This chapter describes the response of MG63 osteoblast-like cells to titanium and titanium alloy is dependent on surface roughness and composition. The success of an implant is determined by its integration into the tissue surrounding the biomaterial. Surface roughness and composition are considered to influence the properties of adherent cells. The aim of this chapter is to determine the effect of chemical composition and surface roughness of commercially pure titanium (Ti) and Ti-6A1-4V alloy (Ti-A) on MG63 osteoblast-like cells. Surface topography and profile are evaluated by cold field emission scanning electron microscopy and profilometry, while chemical composition was determined using Auger electron spectroscopy and Fourier transform infrared spectroscopy. The stimulatory effect of surface roughness on ALPase in isolated cells and the cell layer was more pronounced on the rougher surfaces, with enzyme activity on Ti-R being greater than on Ti-A-R. Osteocalcin production is increased only on the Ti-R surface. Moreover, cell proliferation, differentiation, protein synthesis and local factor production were affected by surface roughness and composition. Enhanced differentiation of cells grown on rough vs. smooth surfaces for both Ti and Ti-A surfaces is indicated by decreased proliferation and increased ALPase and osteocalcin production. Local factor production is also enhanced on rough surfaces, supporting the contention that these cells are more differentiated. Finally, study suggests that surface roughness and composition may play a major role and that the best design for an orthopaedic implant is a pure titanium surface with a rough microtopography.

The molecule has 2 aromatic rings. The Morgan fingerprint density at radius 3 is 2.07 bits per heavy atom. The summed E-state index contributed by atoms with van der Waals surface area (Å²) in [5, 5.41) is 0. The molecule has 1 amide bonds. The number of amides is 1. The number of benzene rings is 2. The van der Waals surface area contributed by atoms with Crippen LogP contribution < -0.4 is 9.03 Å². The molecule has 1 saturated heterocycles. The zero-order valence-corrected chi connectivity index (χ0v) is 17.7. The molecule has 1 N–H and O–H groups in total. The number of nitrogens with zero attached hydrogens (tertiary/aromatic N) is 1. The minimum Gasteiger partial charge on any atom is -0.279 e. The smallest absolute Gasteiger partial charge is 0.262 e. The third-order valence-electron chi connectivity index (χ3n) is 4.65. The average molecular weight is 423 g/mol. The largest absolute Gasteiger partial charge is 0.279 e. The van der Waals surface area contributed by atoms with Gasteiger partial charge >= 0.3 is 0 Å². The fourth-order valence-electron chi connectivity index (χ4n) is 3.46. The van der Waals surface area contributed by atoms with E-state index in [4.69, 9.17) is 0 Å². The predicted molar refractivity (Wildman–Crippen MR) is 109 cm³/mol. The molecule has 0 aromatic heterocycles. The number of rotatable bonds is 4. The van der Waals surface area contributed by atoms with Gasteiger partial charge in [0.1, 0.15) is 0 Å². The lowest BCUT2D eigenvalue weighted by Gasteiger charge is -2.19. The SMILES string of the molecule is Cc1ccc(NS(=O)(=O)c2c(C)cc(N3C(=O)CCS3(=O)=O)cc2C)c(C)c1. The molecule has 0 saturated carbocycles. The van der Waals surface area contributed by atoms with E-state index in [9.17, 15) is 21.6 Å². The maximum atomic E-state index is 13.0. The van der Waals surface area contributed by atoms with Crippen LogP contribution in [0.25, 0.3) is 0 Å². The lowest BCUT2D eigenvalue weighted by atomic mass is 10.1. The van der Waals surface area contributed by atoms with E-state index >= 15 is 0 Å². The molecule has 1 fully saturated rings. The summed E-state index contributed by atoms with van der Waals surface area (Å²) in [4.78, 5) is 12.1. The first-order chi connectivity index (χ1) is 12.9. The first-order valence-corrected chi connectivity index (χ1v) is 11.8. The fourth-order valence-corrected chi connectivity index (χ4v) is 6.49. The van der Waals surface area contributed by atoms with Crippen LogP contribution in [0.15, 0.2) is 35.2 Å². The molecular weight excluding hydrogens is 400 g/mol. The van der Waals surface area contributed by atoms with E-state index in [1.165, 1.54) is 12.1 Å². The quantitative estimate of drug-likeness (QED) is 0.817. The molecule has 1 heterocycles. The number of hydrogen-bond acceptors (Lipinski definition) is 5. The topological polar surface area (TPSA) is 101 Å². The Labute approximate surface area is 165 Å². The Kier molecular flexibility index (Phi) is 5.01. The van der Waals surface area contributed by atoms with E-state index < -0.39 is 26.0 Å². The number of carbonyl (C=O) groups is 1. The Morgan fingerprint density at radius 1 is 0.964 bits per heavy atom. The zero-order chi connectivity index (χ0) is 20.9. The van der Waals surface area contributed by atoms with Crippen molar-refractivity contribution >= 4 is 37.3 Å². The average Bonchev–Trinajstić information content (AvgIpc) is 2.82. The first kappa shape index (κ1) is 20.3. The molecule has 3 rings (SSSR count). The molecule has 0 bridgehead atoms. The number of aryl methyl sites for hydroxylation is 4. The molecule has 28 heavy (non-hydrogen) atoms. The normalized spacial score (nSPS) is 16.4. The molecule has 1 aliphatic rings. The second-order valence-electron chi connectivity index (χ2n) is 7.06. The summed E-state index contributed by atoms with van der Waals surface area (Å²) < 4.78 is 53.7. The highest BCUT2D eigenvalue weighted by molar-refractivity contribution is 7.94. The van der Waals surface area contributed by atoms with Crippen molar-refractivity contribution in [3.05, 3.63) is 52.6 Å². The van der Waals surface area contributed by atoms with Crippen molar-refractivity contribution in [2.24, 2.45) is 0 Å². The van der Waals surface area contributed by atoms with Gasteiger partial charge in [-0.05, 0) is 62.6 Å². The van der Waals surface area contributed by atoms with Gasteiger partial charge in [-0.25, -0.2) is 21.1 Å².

ASJC Scopus subject areas
- Biochemistry, Genetics and Molecular Biology(all)